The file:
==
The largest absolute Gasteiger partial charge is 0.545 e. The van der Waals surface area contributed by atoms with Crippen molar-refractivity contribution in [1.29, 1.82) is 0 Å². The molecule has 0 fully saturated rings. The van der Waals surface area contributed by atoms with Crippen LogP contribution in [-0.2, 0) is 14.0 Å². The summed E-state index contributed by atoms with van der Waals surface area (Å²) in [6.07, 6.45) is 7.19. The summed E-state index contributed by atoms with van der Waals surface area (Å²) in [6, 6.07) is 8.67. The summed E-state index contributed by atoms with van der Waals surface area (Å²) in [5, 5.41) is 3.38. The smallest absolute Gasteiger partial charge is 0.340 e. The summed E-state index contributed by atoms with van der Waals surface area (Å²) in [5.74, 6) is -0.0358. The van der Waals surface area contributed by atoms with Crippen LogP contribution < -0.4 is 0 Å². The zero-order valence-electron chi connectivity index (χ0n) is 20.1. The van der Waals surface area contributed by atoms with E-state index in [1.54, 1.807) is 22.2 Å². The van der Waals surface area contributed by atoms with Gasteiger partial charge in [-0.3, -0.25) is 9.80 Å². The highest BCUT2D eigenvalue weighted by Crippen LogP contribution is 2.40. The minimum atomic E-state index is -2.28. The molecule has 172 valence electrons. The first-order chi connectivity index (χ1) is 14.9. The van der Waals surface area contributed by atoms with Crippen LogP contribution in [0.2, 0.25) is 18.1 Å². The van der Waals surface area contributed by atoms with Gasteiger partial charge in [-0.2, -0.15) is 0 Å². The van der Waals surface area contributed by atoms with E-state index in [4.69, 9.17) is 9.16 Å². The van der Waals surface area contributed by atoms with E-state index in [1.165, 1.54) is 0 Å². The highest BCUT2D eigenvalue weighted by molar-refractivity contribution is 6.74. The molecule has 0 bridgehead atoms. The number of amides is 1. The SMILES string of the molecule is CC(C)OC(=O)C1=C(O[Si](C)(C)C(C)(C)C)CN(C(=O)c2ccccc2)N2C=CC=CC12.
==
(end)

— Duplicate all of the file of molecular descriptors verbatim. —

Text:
The largest absolute Gasteiger partial charge is 0.545 e. The van der Waals surface area contributed by atoms with Crippen molar-refractivity contribution in [1.29, 1.82) is 0 Å². The molecule has 0 fully saturated rings. The van der Waals surface area contributed by atoms with Crippen LogP contribution in [-0.2, 0) is 14.0 Å². The summed E-state index contributed by atoms with van der Waals surface area (Å²) in [6.07, 6.45) is 7.19. The summed E-state index contributed by atoms with van der Waals surface area (Å²) in [6, 6.07) is 8.67. The summed E-state index contributed by atoms with van der Waals surface area (Å²) in [5, 5.41) is 3.38. The smallest absolute Gasteiger partial charge is 0.340 e. The summed E-state index contributed by atoms with van der Waals surface area (Å²) in [5.74, 6) is -0.0358. The van der Waals surface area contributed by atoms with Crippen LogP contribution < -0.4 is 0 Å². The zero-order valence-electron chi connectivity index (χ0n) is 20.1. The van der Waals surface area contributed by atoms with E-state index in [1.54, 1.807) is 22.2 Å². The van der Waals surface area contributed by atoms with Gasteiger partial charge in [-0.3, -0.25) is 9.80 Å². The highest BCUT2D eigenvalue weighted by Crippen LogP contribution is 2.40. The minimum atomic E-state index is -2.28. The molecule has 172 valence electrons. The first-order chi connectivity index (χ1) is 14.9. The van der Waals surface area contributed by atoms with Crippen LogP contribution in [0.2, 0.25) is 18.1 Å². The van der Waals surface area contributed by atoms with Gasteiger partial charge in [-0.2, -0.15) is 0 Å². The van der Waals surface area contributed by atoms with E-state index in [4.69, 9.17) is 9.16 Å². The van der Waals surface area contributed by atoms with E-state index in [1.165, 1.54) is 0 Å². The highest BCUT2D eigenvalue weighted by molar-refractivity contribution is 6.74. The molecule has 0 bridgehead atoms. The number of amides is 1. The SMILES string of the molecule is CC(C)OC(=O)C1=C(O[Si](C)(C)C(C)(C)C)CN(C(=O)c2ccccc2)N2C=CC=CC12.